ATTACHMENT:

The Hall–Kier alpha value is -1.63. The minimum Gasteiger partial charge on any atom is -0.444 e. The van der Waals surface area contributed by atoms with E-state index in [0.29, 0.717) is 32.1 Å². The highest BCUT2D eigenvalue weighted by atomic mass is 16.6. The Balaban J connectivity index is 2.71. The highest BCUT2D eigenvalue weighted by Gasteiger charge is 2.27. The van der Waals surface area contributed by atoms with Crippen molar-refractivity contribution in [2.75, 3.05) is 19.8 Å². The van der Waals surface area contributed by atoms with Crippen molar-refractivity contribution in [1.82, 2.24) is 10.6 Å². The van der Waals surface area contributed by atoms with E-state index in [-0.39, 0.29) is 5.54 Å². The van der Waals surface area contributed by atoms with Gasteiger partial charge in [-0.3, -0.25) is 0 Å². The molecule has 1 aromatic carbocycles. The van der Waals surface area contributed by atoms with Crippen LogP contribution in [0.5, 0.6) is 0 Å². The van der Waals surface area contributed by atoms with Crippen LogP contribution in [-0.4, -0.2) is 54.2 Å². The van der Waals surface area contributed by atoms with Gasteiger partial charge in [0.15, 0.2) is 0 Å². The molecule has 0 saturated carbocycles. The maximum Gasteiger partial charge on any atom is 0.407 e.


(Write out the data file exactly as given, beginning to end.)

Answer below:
The Hall–Kier alpha value is -1.63. The minimum Gasteiger partial charge on any atom is -0.444 e. The van der Waals surface area contributed by atoms with E-state index in [0.29, 0.717) is 32.1 Å². The highest BCUT2D eigenvalue weighted by atomic mass is 16.6. The Balaban J connectivity index is 2.71. The highest BCUT2D eigenvalue weighted by Gasteiger charge is 2.27. The van der Waals surface area contributed by atoms with Crippen molar-refractivity contribution in [2.75, 3.05) is 19.8 Å². The van der Waals surface area contributed by atoms with Crippen molar-refractivity contribution in [1.82, 2.24) is 10.6 Å². The van der Waals surface area contributed by atoms with E-state index in [-0.39, 0.29) is 5.54 Å². The van der Waals surface area contributed by atoms with Gasteiger partial charge in [-0.3, -0.25) is 0 Å². The molecule has 1 aromatic carbocycles. The van der Waals surface area contributed by atoms with Crippen LogP contribution in [0.5, 0.6) is 0 Å². The van der Waals surface area contributed by atoms with Crippen LogP contribution in [-0.4, -0.2) is 54.2 Å². The van der Waals surface area contributed by atoms with Gasteiger partial charge in [0.15, 0.2) is 0 Å². The molecule has 0 saturated carbocycles. The maximum Gasteiger partial charge on any atom is 0.407 e.